To John Moody
Philadelphia June 13 97
I might sooner have acknoleged the receipt of your favor of May 15. but I could not sooner have done it with any thing satisfactory on the subject it concerned. The first [offering?] of the session of Congress was rather [inau]spicious to those who consider war as among the greatest calamities to our country. Private conversation, public discussion, and thorough calculation, aided by the events of Europe, have nearly brought every one to the same sentiment, not only to wish for a continuance of peace, but to let no false sense of honor lead us to take a threatening attitude, which to a nation prompt in it’s passions [and] flushed with victory might produce a blow from them. I rather believe that Congress will think it best to do little or nothing for the present to give fair play to the negociation proposed, and in the mean time lie on their oars till their next meeting in November. Still however both English and French spoliations continue in a high degree. Perhaps the prospects in Europe may deaden the [activity] of the former, and call home all their resources, but I see nothing to check the depredations of the French but the natural effect they begin to produce of starving themselves by deterring us from venturing to sea with provisions. This is the best general view I am able to give you of the probable course of things for the summer so far as they may be interesting to commerce.—The liberties which the presses take in mutilating whatever they can get hold of, obliges me to request every gentleman to whom I write to take care that nothing from me may be put within their power. I am Sir Your very humble servt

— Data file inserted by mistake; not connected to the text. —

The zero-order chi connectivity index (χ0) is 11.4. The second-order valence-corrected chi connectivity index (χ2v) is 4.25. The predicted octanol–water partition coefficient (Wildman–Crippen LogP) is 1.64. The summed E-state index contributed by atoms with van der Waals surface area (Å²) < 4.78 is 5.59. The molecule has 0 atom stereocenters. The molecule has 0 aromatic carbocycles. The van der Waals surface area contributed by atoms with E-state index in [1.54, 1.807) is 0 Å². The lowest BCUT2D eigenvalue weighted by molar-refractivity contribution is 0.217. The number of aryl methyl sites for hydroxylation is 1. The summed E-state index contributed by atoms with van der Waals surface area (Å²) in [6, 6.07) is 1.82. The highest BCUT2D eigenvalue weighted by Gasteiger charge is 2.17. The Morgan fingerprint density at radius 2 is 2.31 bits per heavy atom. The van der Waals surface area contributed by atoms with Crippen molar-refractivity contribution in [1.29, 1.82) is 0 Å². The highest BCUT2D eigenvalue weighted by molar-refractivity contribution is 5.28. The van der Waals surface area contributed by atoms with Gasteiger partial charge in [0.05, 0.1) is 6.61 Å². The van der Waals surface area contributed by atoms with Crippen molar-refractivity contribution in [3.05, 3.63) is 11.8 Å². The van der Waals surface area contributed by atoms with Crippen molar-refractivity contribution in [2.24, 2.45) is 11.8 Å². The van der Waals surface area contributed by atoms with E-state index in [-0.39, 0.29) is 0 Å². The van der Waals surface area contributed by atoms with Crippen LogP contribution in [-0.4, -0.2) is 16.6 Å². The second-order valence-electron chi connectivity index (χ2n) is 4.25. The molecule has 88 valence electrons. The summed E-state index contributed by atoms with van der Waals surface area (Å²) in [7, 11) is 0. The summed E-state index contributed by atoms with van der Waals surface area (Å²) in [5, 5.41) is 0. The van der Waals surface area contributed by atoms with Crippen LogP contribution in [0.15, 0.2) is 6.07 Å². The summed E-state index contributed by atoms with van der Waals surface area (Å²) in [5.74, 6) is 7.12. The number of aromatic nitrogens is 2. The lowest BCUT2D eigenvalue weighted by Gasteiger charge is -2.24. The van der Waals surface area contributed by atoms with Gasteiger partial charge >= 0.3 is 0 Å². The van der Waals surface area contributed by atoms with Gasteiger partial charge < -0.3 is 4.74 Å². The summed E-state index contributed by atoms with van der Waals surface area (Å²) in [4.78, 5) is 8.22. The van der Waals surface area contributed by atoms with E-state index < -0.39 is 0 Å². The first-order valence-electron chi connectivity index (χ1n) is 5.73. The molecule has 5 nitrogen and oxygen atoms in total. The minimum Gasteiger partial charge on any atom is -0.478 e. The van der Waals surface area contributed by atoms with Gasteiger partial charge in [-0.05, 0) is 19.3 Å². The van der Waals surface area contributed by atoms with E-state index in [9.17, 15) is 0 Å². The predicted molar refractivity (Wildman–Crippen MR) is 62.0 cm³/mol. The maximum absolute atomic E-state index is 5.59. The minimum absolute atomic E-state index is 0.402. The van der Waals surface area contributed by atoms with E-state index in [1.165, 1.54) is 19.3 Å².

PrC (DLC); badly faded; at foot of text: “Mr. John Moody Richmd.”
John Moody (1746–1826), a Richmond merchant with the firm of Moody & Price in the late 1790s, was a Revolutionary War veteran with Republican sympathies. He unsuccessfully sought several patronage positions including that of Richmond postmaster in 1802 and a diplomatic post during the last months of the Monroe administration (Moody to TJ, 1 Dec. 1824 and 31 Jan. 1825; MB description begins James A. Bear, Jr., and Lucia C. Stanton, eds., Jefferson’s Memorandum Books: Accounts, with Legal Records and Miscellany, 1767–1826, Princeton, 1997, The Papers of Thomas Jefferson, Second Series description ends , ii, 989; Madison, Papers description begins William T. Hutchinson, Robert A. Rutland, J. C. A. Stagg, and others, eds., The Papers of James Madison, Chicago and Charlottesville, 1962– , 26 vols. Sec. of State Ser., 4 vols. description ends , xvii, 198–9n; Madison, Papers: Sec. of State Ser., ii, 450; VMHB description begins Virginia Magazine of History and Biography, 1893- description ends , xxxv , 448; Richmond Enquirer, 3 Oct. 1826).
Moody’s favor of 15 May 1797, recorded in SJL as received five days later, has not been found. Letters from Moody to TJ of 31 Aug. 1796, 31 Dec. 1797, and 26 Jan. 1799, recorded in SJL as received 3 Sep. 1796, 9 Jan. 1798, and 3 Feb. 1799, respectively, are also missing. SJL also records a letter from TJ to Moody & Price, 21 Jan. 1797, which has not been found.